Two days after India's new government took office on May 26, Airbus Helicopters
(formerly Eurocopter) wrote the latest in a string of exasperated letters to the head of the Indian MoD's acquisition wing. The letter, like every one of those before it
, nearly pleaded for an early decision in India's light helicopter competition that has remained more or less adrift for six years since bids were first submitted.
The competition for 197 light reconnaissance and surveillance helicopters (RSH) -- 133 for the Army and 64 for the IAF -- began in July 2008. Airbus' letter last month is only the latest instalment of what has for a while been a painfully protracted graveyard spiral. The letter devotes a paragraph to grave support issues vexing the Cheetah/Chetak fleet of light choppers in service with the IAF and Army at high altitudes (this newspaper report two days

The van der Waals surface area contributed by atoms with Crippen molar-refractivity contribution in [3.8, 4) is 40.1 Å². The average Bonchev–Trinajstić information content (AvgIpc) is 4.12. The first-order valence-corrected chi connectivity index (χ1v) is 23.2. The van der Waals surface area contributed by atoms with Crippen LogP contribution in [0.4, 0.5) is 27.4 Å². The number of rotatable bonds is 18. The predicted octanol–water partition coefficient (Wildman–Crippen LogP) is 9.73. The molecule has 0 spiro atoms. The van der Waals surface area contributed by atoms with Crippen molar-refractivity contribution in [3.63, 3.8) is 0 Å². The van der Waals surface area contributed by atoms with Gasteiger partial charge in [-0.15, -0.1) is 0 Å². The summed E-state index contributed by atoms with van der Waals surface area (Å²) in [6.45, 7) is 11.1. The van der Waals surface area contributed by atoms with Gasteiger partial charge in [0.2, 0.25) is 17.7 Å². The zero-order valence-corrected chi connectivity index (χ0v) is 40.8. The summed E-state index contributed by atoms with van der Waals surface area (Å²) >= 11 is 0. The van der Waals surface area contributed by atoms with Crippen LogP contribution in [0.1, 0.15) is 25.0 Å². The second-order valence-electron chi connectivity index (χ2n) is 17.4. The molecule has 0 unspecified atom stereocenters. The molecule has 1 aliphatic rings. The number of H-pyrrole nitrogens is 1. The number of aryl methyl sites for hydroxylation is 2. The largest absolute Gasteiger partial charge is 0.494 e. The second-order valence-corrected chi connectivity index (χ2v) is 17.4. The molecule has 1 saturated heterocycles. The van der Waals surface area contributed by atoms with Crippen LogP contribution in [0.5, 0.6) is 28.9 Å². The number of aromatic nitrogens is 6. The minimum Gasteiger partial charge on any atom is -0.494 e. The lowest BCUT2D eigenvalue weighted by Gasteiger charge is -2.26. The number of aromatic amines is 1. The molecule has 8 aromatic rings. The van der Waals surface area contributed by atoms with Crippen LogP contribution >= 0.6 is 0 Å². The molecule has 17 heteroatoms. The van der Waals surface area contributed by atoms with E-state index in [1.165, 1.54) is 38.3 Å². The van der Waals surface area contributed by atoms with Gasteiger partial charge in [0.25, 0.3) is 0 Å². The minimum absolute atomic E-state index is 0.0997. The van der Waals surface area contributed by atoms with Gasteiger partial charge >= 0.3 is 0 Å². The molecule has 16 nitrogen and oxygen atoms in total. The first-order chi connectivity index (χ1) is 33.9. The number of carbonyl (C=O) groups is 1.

after Airbus' letter draws attention to precisely that), where the new choppers are intended as replacements. Last year, the deal was singed by investigations
into India's now infamous AgustaWestland VVIP copter deal. It was an ambiguous mess until the two companies -- the other RusHeliCo for the Ka-226T Sergei -- were told around Christmas last year that things would move forward.
Airbus sources says the company's commercial bid, first submitted in December 2008, has been extended a record seven
times. Reluctant to extend the bid for the seventh time last year, the company was told by the MoD that there was 'positive movement' and persuaded to extend the validity of its bid for the AS 550 C3 Fennec by six months. That bid expires at the end of the month we're in. Again, no breaths held.